CHICAGO (AP) — Chicago's mayor and the Illinois attorney general announced an agreement with an Indiana company Thursday that will require it to remove huge piles of petroleum coke from the city's southeast side and accept no other shipments for the time being.
Known as "petcoke," the material is a black powdery byproduct of oil refining that's been accumulating along Midwest shipping channels, sparking health and environmental concerns.
The deal is part of a pending lawsuit over air quality and lack of proper permitting against Hammond, Ind.-based Beemsterboer Slag Corp., which operates a facility along the Calumet River.
Mayor Rahm Emanuel and Attorney General Lisa Madigan announced the details near where residents have complained about the problem. They also touted possible long-term regulations, including proposed city regulations and statewide legislation.
The agreed interim order says Beemsterboer has to remove petcoke and prevents it from accepting, handling or storing any additional materials. It also requires the company to document where it's sent. The lawsuit, filed by Madigan's office and the city of Chicago, alleges the company doesn't have permits to handle the substance, among other things. The company didn't admit fault in Thursday's agreement.
"The goal here is ... number one, stop the air pollution, stop the violation," Madigan said. "The ongoing air pollution violations are not ones that are either legal or safe for people to live near."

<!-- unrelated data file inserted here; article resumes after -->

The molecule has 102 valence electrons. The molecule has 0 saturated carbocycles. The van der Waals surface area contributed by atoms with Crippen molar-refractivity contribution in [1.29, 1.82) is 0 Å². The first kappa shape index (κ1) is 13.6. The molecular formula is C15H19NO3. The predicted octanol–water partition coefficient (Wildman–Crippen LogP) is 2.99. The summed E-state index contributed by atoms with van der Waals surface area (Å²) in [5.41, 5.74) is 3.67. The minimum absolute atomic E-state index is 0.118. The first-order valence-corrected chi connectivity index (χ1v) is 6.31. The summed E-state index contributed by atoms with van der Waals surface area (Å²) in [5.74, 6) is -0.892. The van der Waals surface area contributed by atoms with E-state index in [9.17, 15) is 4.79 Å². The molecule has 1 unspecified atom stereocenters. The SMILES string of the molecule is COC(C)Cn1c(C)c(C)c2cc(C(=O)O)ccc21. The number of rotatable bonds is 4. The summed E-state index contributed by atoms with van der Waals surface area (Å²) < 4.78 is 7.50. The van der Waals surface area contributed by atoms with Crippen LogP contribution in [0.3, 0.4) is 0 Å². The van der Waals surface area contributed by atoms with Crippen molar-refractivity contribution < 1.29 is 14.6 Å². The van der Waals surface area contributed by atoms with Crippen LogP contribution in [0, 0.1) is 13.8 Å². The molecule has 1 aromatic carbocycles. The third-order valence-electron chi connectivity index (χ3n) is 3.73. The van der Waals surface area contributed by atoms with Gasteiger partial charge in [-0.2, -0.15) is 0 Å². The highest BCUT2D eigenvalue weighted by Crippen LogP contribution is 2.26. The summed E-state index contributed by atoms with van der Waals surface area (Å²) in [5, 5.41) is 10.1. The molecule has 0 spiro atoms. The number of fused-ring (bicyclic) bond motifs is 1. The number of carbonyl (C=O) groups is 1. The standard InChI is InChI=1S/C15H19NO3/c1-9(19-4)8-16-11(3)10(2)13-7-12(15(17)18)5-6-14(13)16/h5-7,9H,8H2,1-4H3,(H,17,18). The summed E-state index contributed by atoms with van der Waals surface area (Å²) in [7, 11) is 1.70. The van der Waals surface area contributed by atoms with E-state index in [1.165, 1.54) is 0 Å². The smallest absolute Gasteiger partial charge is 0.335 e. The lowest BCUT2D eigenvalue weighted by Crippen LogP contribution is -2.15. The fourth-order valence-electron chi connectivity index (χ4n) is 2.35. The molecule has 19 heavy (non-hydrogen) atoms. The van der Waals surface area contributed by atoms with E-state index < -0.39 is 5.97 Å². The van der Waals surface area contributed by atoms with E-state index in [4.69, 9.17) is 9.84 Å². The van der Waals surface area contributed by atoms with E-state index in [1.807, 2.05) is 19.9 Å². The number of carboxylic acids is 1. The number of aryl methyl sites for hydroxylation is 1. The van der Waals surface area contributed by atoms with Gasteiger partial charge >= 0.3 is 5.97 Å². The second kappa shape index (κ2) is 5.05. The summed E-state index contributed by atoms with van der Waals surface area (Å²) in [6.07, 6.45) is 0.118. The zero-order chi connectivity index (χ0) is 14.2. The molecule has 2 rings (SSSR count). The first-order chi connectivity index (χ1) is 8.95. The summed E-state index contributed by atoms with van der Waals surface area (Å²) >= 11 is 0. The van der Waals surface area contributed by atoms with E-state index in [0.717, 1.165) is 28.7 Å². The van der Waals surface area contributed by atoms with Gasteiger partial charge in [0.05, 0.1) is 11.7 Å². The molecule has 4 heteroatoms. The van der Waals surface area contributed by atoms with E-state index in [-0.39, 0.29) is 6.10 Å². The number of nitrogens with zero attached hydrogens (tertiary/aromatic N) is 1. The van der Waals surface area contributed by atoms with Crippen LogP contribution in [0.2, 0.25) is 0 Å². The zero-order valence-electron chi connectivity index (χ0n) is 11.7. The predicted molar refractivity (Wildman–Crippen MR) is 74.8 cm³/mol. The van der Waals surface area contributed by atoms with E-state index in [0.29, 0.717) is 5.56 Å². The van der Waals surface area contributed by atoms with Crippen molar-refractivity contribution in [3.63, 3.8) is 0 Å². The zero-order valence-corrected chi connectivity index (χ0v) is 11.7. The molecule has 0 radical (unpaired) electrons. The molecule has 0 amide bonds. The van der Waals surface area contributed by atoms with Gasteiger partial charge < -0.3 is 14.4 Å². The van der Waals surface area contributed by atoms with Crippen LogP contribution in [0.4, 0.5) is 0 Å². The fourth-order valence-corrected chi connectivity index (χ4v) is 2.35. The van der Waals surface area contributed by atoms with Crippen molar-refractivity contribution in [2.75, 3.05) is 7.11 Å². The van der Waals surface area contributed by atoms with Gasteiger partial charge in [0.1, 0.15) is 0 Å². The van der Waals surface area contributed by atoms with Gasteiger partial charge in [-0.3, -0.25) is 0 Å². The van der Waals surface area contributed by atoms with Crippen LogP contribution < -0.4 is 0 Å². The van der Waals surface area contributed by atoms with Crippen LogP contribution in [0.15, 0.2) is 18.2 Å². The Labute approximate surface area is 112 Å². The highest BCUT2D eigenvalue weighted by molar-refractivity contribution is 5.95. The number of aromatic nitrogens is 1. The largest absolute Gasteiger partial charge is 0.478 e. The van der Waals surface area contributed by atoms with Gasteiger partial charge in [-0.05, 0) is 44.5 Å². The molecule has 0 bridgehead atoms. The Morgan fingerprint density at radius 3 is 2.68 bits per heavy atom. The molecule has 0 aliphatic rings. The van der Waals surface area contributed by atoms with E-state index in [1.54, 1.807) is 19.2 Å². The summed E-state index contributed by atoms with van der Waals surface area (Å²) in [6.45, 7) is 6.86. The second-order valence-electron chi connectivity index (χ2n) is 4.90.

Officials with Beemsterboer didn't return messages Thursday. But the company has already been removing carbon-based products from its Chicago facilities and has said it is cooperating fully with Illinois officials.
City officials hope to put more long-term regulations in place as the Beemsterboer lawsuit and another one against KCBX Terminals Co., which also handles the substance, are pending.
Petcoke has been part of the industrial landscape for decades as refineries installed equipment to "cook" residue left over from making gasoline and diesel into a solid fuel that could be burned in power plants and cement kilns.
But the sheer volume of petcoke that appeared suddenly in Detroit and Chicago this year — almost all of it in open-air piles — was unprecedented, and caught residents and public officials off guard.
Residents complained they could not open windows in the summer because of all the black dust.
The substance isn't classified as hazardous, but it contains heavy metals and inhaling the fine particles can cause respiratory problems.